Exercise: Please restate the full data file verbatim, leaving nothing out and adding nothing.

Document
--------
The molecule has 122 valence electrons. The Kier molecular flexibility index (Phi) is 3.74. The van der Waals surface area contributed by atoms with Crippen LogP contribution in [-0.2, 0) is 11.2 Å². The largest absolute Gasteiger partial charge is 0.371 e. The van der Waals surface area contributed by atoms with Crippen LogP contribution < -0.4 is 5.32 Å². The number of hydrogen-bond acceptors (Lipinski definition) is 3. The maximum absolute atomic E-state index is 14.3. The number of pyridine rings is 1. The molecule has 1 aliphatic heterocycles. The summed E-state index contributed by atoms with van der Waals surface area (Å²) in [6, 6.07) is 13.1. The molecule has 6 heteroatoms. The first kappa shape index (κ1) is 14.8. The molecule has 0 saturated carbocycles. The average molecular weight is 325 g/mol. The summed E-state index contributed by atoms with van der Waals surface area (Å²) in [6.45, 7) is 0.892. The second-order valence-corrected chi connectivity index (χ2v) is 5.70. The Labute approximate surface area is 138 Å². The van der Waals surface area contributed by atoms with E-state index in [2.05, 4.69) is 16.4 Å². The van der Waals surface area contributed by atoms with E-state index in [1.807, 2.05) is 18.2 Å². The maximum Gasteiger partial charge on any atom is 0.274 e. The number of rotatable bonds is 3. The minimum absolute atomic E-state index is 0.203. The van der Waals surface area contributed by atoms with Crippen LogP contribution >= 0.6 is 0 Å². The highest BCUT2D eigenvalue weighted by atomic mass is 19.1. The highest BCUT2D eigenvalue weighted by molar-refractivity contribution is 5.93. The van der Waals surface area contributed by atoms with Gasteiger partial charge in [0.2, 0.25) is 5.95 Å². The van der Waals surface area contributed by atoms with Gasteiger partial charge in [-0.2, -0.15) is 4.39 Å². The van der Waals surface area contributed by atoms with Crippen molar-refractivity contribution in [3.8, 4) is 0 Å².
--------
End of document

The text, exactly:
The molecule has 122 valence electrons. The Kier molecular flexibility index (Phi) is 3.74. The van der Waals surface area contributed by atoms with Crippen LogP contribution in [-0.2, 0) is 11.2 Å². The largest absolute Gasteiger partial charge is 0.371 e. The van der Waals surface area contributed by atoms with Crippen LogP contribution < -0.4 is 5.32 Å². The number of hydrogen-bond acceptors (Lipinski definition) is 3. The maximum absolute atomic E-state index is 14.3. The number of pyridine rings is 1. The molecule has 1 aliphatic heterocycles. The summed E-state index contributed by atoms with van der Waals surface area (Å²) in [6, 6.07) is 13.1. The molecule has 6 heteroatoms. The first kappa shape index (κ1) is 14.8. The molecule has 0 saturated carbocycles. The average molecular weight is 325 g/mol. The summed E-state index contributed by atoms with van der Waals surface area (Å²) in [6.45, 7) is 0.892. The second-order valence-corrected chi connectivity index (χ2v) is 5.70. The Labute approximate surface area is 138 Å². The van der Waals surface area contributed by atoms with E-state index in [2.05, 4.69) is 16.4 Å². The van der Waals surface area contributed by atoms with E-state index in [1.807, 2.05) is 18.2 Å². The maximum Gasteiger partial charge on any atom is 0.274 e. The number of rotatable bonds is 3. The minimum absolute atomic E-state index is 0.203. The van der Waals surface area contributed by atoms with Crippen LogP contribution >= 0.6 is 0 Å². The highest BCUT2D eigenvalue weighted by atomic mass is 19.1. The highest BCUT2D eigenvalue weighted by molar-refractivity contribution is 5.93. The van der Waals surface area contributed by atoms with Gasteiger partial charge in [0.2, 0.25) is 5.95 Å². The van der Waals surface area contributed by atoms with Gasteiger partial charge in [-0.2, -0.15) is 4.39 Å². The van der Waals surface area contributed by atoms with Crippen molar-refractivity contribution in [3.8, 4) is 0 Å².